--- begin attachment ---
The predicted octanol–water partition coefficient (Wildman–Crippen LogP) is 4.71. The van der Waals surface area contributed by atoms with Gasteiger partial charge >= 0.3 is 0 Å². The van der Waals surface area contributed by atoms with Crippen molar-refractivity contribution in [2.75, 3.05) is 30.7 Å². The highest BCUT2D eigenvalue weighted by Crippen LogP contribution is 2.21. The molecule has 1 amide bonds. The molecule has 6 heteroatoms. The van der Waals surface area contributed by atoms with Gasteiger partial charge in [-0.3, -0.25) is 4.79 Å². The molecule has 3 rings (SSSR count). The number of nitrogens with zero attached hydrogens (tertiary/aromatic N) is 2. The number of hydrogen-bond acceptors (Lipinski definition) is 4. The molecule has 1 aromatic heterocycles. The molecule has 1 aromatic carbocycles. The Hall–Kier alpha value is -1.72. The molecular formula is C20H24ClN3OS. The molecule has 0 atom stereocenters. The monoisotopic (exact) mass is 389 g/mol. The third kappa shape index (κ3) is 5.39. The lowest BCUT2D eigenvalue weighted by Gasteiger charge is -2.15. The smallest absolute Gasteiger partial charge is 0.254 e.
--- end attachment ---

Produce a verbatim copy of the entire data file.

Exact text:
The predicted octanol–water partition coefficient (Wildman–Crippen LogP) is 4.71. The van der Waals surface area contributed by atoms with Gasteiger partial charge >= 0.3 is 0 Å². The van der Waals surface area contributed by atoms with Crippen molar-refractivity contribution in [2.75, 3.05) is 30.7 Å². The highest BCUT2D eigenvalue weighted by Crippen LogP contribution is 2.21. The molecule has 1 amide bonds. The molecule has 6 heteroatoms. The van der Waals surface area contributed by atoms with Gasteiger partial charge in [-0.3, -0.25) is 4.79 Å². The molecule has 3 rings (SSSR count). The number of nitrogens with zero attached hydrogens (tertiary/aromatic N) is 2. The number of hydrogen-bond acceptors (Lipinski definition) is 4. The molecule has 1 aromatic heterocycles. The molecule has 1 aromatic carbocycles. The Hall–Kier alpha value is -1.72. The molecular formula is C20H24ClN3OS. The molecule has 0 atom stereocenters. The monoisotopic (exact) mass is 389 g/mol. The third kappa shape index (κ3) is 5.39. The lowest BCUT2D eigenvalue weighted by Gasteiger charge is -2.15. The smallest absolute Gasteiger partial charge is 0.254 e.